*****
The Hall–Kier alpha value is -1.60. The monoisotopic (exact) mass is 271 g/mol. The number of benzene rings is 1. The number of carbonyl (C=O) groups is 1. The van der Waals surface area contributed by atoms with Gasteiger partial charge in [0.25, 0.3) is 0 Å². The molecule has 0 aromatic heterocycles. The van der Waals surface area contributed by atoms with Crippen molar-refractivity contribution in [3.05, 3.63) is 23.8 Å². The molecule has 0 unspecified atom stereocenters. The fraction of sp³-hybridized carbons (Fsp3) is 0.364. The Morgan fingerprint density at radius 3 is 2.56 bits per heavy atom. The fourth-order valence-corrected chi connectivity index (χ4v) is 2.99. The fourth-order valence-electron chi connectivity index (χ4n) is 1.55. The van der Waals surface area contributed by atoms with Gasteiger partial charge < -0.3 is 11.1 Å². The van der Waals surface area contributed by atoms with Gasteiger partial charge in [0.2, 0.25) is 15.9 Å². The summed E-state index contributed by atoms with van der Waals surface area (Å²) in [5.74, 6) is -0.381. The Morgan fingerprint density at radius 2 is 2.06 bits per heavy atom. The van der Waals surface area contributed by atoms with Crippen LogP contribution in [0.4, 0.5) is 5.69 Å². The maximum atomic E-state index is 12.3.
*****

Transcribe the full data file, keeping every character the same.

The Hall–Kier alpha value is -1.60. The monoisotopic (exact) mass is 271 g/mol. The number of benzene rings is 1. The number of carbonyl (C=O) groups is 1. The van der Waals surface area contributed by atoms with Gasteiger partial charge in [0.25, 0.3) is 0 Å². The molecule has 0 aromatic heterocycles. The van der Waals surface area contributed by atoms with Crippen molar-refractivity contribution in [3.05, 3.63) is 23.8 Å². The molecule has 0 unspecified atom stereocenters. The fraction of sp³-hybridized carbons (Fsp3) is 0.364. The Morgan fingerprint density at radius 3 is 2.56 bits per heavy atom. The fourth-order valence-corrected chi connectivity index (χ4v) is 2.99. The fourth-order valence-electron chi connectivity index (χ4n) is 1.55. The van der Waals surface area contributed by atoms with Gasteiger partial charge < -0.3 is 11.1 Å². The van der Waals surface area contributed by atoms with Gasteiger partial charge in [0.2, 0.25) is 15.9 Å². The summed E-state index contributed by atoms with van der Waals surface area (Å²) in [5.74, 6) is -0.381. The Morgan fingerprint density at radius 2 is 2.06 bits per heavy atom. The van der Waals surface area contributed by atoms with Crippen LogP contribution in [0.4, 0.5) is 5.69 Å². The maximum atomic E-state index is 12.3.